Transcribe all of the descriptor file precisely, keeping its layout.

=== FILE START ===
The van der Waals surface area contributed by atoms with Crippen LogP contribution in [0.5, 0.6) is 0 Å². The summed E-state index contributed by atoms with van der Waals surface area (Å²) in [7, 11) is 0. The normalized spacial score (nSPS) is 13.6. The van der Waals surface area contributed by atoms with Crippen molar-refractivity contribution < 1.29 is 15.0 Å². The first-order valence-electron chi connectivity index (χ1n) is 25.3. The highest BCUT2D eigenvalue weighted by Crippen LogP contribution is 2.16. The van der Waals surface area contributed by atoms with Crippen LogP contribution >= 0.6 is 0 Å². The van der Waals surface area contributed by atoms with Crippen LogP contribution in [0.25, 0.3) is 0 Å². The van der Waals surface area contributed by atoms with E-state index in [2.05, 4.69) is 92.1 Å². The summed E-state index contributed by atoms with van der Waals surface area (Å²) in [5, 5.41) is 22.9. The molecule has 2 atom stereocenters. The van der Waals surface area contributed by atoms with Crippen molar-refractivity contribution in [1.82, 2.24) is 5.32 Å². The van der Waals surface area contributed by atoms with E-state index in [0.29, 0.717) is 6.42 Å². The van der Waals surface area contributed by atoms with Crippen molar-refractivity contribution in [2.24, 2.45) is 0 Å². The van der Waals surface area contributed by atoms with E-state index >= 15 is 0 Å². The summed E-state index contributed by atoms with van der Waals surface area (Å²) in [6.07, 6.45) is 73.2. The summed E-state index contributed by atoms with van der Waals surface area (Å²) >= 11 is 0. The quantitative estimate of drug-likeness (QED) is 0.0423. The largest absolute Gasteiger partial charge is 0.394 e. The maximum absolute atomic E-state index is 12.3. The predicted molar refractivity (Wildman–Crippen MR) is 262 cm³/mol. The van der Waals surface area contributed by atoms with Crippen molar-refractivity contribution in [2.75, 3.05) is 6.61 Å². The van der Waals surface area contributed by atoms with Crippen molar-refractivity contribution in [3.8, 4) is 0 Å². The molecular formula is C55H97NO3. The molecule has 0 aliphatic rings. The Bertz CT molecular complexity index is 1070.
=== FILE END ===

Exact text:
The van der Waals surface area contributed by atoms with Crippen LogP contribution in [0.5, 0.6) is 0 Å². The summed E-state index contributed by atoms with van der Waals surface area (Å²) in [7, 11) is 0. The normalized spacial score (nSPS) is 13.6. The van der Waals surface area contributed by atoms with Crippen molar-refractivity contribution < 1.29 is 15.0 Å². The first-order valence-electron chi connectivity index (χ1n) is 25.3. The highest BCUT2D eigenvalue weighted by Crippen LogP contribution is 2.16. The van der Waals surface area contributed by atoms with Crippen LogP contribution >= 0.6 is 0 Å². The van der Waals surface area contributed by atoms with Crippen LogP contribution in [0.25, 0.3) is 0 Å². The van der Waals surface area contributed by atoms with E-state index in [2.05, 4.69) is 92.1 Å². The summed E-state index contributed by atoms with van der Waals surface area (Å²) in [5, 5.41) is 22.9. The molecule has 2 atom stereocenters. The van der Waals surface area contributed by atoms with Crippen molar-refractivity contribution in [1.82, 2.24) is 5.32 Å². The van der Waals surface area contributed by atoms with E-state index in [0.29, 0.717) is 6.42 Å². The van der Waals surface area contributed by atoms with Crippen molar-refractivity contribution in [2.24, 2.45) is 0 Å². The van der Waals surface area contributed by atoms with E-state index >= 15 is 0 Å². The summed E-state index contributed by atoms with van der Waals surface area (Å²) in [6.07, 6.45) is 73.2. The summed E-state index contributed by atoms with van der Waals surface area (Å²) >= 11 is 0. The quantitative estimate of drug-likeness (QED) is 0.0423. The largest absolute Gasteiger partial charge is 0.394 e. The maximum absolute atomic E-state index is 12.3. The predicted molar refractivity (Wildman–Crippen MR) is 262 cm³/mol. The van der Waals surface area contributed by atoms with Crippen molar-refractivity contribution in [2.75, 3.05) is 6.61 Å². The van der Waals surface area contributed by atoms with Crippen molar-refractivity contribution in [3.8, 4) is 0 Å². The molecular formula is C55H97NO3. The molecule has 0 aliphatic rings. The Bertz CT molecular complexity index is 1070.